Toddlers, they're not able to go to the park or get out and about and do any of the community activities they would normally do, so that can create a bit more stress in the home.

Tresillian in Western Family Care Centre acting nurse unit manager Kate Plasto

"So that's been difficult for them.

"But also I've seen mums with toddlers and new babies and they're finding it hard as well because they're at home for long days.

"Toddlers, they're not able to go to the park or get out and about and do any of the community activities they would normally do, so that can create a bit more stress in the home."

Tresillian has been operating for a century and in partnership with Western NSW Local Health District opened the Dubbo centre almost 18 months ago.

Prior to the outbreak of COVID-19, some families were travelling up to two hours or more to attend the centre.

It's made some changes in recent weeks to ensure it can continue to provide support.

Parents can now self-refer to the service, via the Tresillian helpline, rather than needing a referral from a health professional.

Tresillian has also switched the parenting groups it hosted at its Darling Street hub to a video conferencing model, to meet the gathering restriction requirements.

"We run a settling group once a month, so we're doing that virtually, we're doing Circle of Security virtually, and also another group called Getting to Know You," Mrs Plasto said.

"So that's a little bit different, but it provides a bit more support, and allows parents to access the service."

The nurturer of mums and dads said it was being well-received.

"Yes, we've still had quite a number signing up for the groups, which has been good," Mrs Plasto said.

"It's a little bit different doing it virtually, but the mums have been great."

The centre was still doing some individual face-to-face consultations, but also virtual consultations, Mrs Plasto said.

We're offering more virtual consultations, particularly those families who live out of town, because we service the Western LHD.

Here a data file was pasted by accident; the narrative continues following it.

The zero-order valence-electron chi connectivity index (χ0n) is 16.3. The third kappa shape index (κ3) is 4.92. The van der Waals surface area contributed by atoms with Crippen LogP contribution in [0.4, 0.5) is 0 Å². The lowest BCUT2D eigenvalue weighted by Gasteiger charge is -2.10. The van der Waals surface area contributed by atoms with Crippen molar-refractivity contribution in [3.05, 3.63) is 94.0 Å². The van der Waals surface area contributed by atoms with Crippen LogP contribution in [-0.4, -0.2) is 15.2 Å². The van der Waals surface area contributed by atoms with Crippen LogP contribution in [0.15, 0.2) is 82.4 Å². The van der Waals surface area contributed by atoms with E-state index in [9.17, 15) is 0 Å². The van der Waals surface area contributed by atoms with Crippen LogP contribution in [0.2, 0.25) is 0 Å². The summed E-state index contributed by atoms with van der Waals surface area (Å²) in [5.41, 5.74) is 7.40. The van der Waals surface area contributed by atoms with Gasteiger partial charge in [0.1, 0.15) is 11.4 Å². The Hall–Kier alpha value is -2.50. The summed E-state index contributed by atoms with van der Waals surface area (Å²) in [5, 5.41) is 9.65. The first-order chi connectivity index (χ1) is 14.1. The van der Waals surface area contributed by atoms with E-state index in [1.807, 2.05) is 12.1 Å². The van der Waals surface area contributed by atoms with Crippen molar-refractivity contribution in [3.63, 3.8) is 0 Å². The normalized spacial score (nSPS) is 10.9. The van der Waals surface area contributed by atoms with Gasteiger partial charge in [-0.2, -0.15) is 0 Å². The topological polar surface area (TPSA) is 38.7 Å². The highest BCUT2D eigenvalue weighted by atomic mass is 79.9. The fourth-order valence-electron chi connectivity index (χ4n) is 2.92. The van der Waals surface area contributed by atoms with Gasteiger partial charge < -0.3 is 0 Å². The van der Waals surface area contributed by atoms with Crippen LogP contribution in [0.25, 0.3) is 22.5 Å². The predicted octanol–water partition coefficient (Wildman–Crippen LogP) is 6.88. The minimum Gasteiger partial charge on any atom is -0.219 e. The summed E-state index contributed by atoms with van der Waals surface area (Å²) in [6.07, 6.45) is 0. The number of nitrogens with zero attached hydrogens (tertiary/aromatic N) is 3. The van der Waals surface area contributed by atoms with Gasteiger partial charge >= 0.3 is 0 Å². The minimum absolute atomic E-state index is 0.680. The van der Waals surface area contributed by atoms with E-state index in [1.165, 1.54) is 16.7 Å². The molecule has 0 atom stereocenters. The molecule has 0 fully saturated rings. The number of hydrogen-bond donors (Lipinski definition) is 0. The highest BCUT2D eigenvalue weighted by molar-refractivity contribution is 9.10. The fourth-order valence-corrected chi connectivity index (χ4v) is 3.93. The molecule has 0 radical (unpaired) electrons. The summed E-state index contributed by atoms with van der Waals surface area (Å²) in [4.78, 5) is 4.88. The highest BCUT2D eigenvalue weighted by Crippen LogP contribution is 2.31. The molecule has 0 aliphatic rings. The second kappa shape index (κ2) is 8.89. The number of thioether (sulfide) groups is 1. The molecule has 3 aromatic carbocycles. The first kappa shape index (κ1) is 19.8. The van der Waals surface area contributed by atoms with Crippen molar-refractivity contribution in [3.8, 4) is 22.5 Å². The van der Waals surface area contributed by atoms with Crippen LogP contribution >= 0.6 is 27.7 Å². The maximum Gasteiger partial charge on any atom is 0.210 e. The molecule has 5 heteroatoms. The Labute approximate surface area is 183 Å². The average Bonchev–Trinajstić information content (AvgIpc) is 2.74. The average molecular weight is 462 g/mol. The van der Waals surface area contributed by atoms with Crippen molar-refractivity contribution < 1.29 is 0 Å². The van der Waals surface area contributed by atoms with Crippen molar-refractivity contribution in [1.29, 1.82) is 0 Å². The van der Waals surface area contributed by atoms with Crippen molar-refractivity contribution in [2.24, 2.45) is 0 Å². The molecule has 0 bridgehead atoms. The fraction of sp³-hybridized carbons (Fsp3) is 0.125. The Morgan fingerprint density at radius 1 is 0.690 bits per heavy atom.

Tresillian in Western Family Care Centre acting nurse unit manager Kate Plasto

"We're offering more virtual consultations, particularly those families who live out of town, because we service the Western LHD," she said.

"So we've seen an increase in our virtual consultations, but also we can do virtual consultations with families in Dubbo if they don't want to go out, we're happy to do that."

For mums and dads who chose to attend the centre, the service was screening for COVID-19 on arrival, and maintaining social distancing throughout appointments, the acting NUM said.

Mrs Plasto's message to parents was they were not alone, and she encouraged them to reach out.

"We like providing the service to local families and families within our LHD, but there is always the helpline as well, particularly on the weekend, or in the evening if parents are needing help," she said.

New parents to benefit from $1.44m for SleepWellBaby

SleepWellBaby, an app-based digital program, was developed in consultation with Tresillian.

SleepWellBaby, an app-based digital program, was developed in consultation with Tresillian.

An app to help families struggling to cope with the stresses of a baby during the COVID-19 pandemic is now available to new parents at Bathurst, Orange and Dubbo at no cost.

Minister for Mental Health and Women Bronnie Taylor recently announced a $1.44 million grant to fund free access to the SleepWellBaby app.

The app-based digital program was developed in consultation with Tresillian.

It delivers instant access to trusted evidence-based parenting education, advice and tools on key new parent concerns including baby sleep and settling, development, feeding and nutrition via a sophisticated digital platform.

The SleepWellBaby program also provides stepped care into specialist telehealth services offered by organisations such as Tresillian and Gidget Foundation Australia for those in need of support.

New mum Emily shared her experiences and recommended the app.

Edward was a much-wanted baby and parenting has been a joy, but incredibly hard at times.

Emily, a new mother

"Edward was a much-wanted baby and parenting has been a joy, but incredibly hard at times," she said.

It was when he was five weeks old that Emily decided to download the app.

She said it had given structure to her day, helping her gain more confidence as a new mum. In particular, she's appreciated the ability to track Edward's sleep over the course of 24 hours and the app then works out if that's in the ballpark of what he should be having for his age.

"When I'm feeling tired and exhausted and Edward is not settling to sleep, I have a quick look at the app to check for tips and advice and it helps me feel much more on top of being a new mum," she said.

This story Overwhelmed parents are going online for support amid coronavirus pandemic first appeared on Central Western Daily.